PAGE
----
The axis of doubt

Print edition : August 03, 2002

President George W. Bush talked of an 'Axis of Evil' threatening the U.S. that comprised Iran, Iraq and North Korea. In the case of Iran, it is difficult to see it that way.

IMAGES of Iran seem to be stuck in a time warp that dates back from the early 1980s, when that country was one of the world's 'rogue states' with its militant stand-off with the United States and an active state-led programme of support for Islamic terror groups. Now it is a flawed democracy - with a distinctly patchy record on human rights - trying to break free from the chains of a theocratic Constitution voted through in 1979 in the aftermath of the revolution that overthrew the dictatorship of the Shah, one that gives the clergy veto powers over the decisions of elected politicians and allows them to control key appointments to positions of power.

Iran's supreme leader, the conservative Ayatollah Ali Khamenei. Two contradictory state structures are vying for power in Teheran.-AP

The reformist President Mohammed Khatami, re-elected in 2001 with a crushing 77 per cent of the votes on an 83 per cent turnout, is battling for power. He had been blocked by a conservative Majlis (Parliament) during his first term, but this hurdle was swept aside in the February 2000 general elections when the reformists obtained 80 per cent of the popular vote and a clear parliamentary majority.

Since the last presidential elections the Majlis has passed legislation to free up the press, abolish torture and improve the human rights outlook, raise the age of marriage for girls from a child-molesting nine to the adolescence stage and break the economic gridlock by privatising some state enterprises that control 85 per cent of the economy. The unelected Council of Guardians has blocked the first three moves and caused the last one to be watered down. The Council is controlled by the conservative Ayatollah Ali Khamenei, selected by the clergy to replace Ayatollah Ruhollah Khomeini as spiritual leader upon his death in 1989.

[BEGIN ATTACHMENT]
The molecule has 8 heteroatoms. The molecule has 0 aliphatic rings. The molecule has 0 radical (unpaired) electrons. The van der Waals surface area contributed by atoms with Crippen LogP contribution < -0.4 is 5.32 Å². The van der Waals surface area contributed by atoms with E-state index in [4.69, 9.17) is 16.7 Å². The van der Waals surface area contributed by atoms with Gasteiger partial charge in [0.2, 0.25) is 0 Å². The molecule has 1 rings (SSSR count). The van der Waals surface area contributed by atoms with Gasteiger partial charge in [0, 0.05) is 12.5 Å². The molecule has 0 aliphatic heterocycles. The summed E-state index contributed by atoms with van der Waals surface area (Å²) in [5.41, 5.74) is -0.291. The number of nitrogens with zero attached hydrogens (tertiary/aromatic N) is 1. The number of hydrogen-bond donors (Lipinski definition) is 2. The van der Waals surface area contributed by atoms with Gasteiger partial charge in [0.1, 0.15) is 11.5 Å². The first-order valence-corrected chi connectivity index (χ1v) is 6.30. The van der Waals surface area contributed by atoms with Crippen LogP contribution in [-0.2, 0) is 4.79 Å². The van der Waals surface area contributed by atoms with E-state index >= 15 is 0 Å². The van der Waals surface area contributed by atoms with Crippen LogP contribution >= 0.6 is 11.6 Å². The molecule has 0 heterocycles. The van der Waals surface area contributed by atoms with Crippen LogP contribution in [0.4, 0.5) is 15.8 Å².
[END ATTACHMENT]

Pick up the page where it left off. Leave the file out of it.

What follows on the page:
Thus the reality is that within Iran two contradictory state structures are vying with each other for power. The conservative state comprises Ayatollah Khamenei, the Council of Guardians and the judiciary - intent on applying to the limits, Sharia law including the provisions of public stoning and hanging, amputation and flogging - backed by the electronic media organisations, whose directors are clergy appointments.

The reformist state is, increasingly, the people, the President, Parliament and the print media. One example in this struggle is the campaign being waged against pro-reformist newspapers and their journalists. Mohsen Mirdamadi, MP and current chairman of the National Security and Foreign Policy Committee of the Majlis, is the publisher of Nowrouz. He was a former militant, who led the student group that occupied the American Embassy in 1979-81 and was involved in the 1987 Mecca riots. Nowrouz is his fourth newspaper. The others have all been closed by the courts. On July 20 the right-wing Syasat-e Rouz reported that Nowrouz was to suffer the same fate with punitive measures to be taken against Mirdamadi. In the last three years, 30 of their journalists have been jailed. Yet, in contrast to the judiciary, Parliament has given the licence for the paper to re-open under a new name.

THE reality of the Islamic Revolution was never as clean and tidy as it is currently portrayed. The Shah's regime was finally swept aside by a coalition of forces ranging from the (Communist) Tudeh Party to the wilder shores of Ayatollah Khomeini's Islamic fundamentalism even as the Shah's long march to modernism and westernisation proved a failure and the economy was left floundering. The poor paid the price as he continued to throw their money into conspicuous consumption on palaces, parties and pleasure.

The coalition knew exactly what it was up against, but not what it stood for. It culminated in the Shah's tanks crushing demonstrators beneath their tracks in a final failed attempt to maintain a dynasty imposed on Iran in the 1950s by the U.S. and Britain. The blood on the tarmac was barely dry when the component parts of the coalition turned on one another. In less than three months of savage civil conflict the Ayatollah won as his Islamic Revolution Guards swept alternative futures into history's 'might-have-beens'.